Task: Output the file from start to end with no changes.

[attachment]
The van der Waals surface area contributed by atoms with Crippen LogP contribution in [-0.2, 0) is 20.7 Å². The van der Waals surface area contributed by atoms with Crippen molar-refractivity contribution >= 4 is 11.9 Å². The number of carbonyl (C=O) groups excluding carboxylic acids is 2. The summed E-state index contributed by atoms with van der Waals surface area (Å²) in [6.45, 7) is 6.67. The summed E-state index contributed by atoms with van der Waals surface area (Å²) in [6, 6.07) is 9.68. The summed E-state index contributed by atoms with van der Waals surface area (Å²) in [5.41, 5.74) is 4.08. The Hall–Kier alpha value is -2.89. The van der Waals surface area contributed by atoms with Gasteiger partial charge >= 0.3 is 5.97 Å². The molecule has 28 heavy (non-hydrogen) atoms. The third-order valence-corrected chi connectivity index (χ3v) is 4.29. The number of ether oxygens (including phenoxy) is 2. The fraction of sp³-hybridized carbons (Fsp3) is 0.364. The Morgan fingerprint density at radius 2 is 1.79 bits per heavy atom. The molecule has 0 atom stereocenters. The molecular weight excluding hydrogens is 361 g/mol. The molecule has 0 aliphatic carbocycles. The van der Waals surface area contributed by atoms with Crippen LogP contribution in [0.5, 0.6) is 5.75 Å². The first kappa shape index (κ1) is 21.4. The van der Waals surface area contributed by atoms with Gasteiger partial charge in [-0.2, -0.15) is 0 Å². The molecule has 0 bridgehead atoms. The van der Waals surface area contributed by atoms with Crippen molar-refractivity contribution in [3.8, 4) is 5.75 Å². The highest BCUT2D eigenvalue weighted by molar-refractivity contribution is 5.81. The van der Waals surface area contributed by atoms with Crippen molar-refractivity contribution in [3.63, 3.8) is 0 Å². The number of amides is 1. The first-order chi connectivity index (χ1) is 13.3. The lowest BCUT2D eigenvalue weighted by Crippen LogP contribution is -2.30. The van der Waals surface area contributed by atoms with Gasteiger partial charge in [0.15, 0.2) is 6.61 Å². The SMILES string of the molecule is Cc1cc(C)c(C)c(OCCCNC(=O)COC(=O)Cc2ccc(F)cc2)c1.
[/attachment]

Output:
The van der Waals surface area contributed by atoms with Crippen LogP contribution in [-0.2, 0) is 20.7 Å². The van der Waals surface area contributed by atoms with Crippen molar-refractivity contribution >= 4 is 11.9 Å². The number of carbonyl (C=O) groups excluding carboxylic acids is 2. The summed E-state index contributed by atoms with van der Waals surface area (Å²) in [6.45, 7) is 6.67. The summed E-state index contributed by atoms with van der Waals surface area (Å²) in [6, 6.07) is 9.68. The summed E-state index contributed by atoms with van der Waals surface area (Å²) in [5.41, 5.74) is 4.08. The Hall–Kier alpha value is -2.89. The van der Waals surface area contributed by atoms with Gasteiger partial charge >= 0.3 is 5.97 Å². The molecule has 28 heavy (non-hydrogen) atoms. The third-order valence-corrected chi connectivity index (χ3v) is 4.29. The number of ether oxygens (including phenoxy) is 2. The fraction of sp³-hybridized carbons (Fsp3) is 0.364. The Morgan fingerprint density at radius 2 is 1.79 bits per heavy atom. The molecule has 0 atom stereocenters. The molecular weight excluding hydrogens is 361 g/mol. The molecule has 0 aliphatic carbocycles. The van der Waals surface area contributed by atoms with Crippen LogP contribution in [0.5, 0.6) is 5.75 Å². The first kappa shape index (κ1) is 21.4. The van der Waals surface area contributed by atoms with Gasteiger partial charge in [-0.2, -0.15) is 0 Å². The molecule has 0 bridgehead atoms. The van der Waals surface area contributed by atoms with Crippen molar-refractivity contribution in [3.8, 4) is 5.75 Å². The highest BCUT2D eigenvalue weighted by molar-refractivity contribution is 5.81. The van der Waals surface area contributed by atoms with Crippen molar-refractivity contribution in [3.63, 3.8) is 0 Å². The number of amides is 1. The first-order chi connectivity index (χ1) is 13.3. The lowest BCUT2D eigenvalue weighted by Crippen LogP contribution is -2.30. The van der Waals surface area contributed by atoms with Gasteiger partial charge in [0.15, 0.2) is 6.61 Å². The SMILES string of the molecule is Cc1cc(C)c(C)c(OCCCNC(=O)COC(=O)Cc2ccc(F)cc2)c1.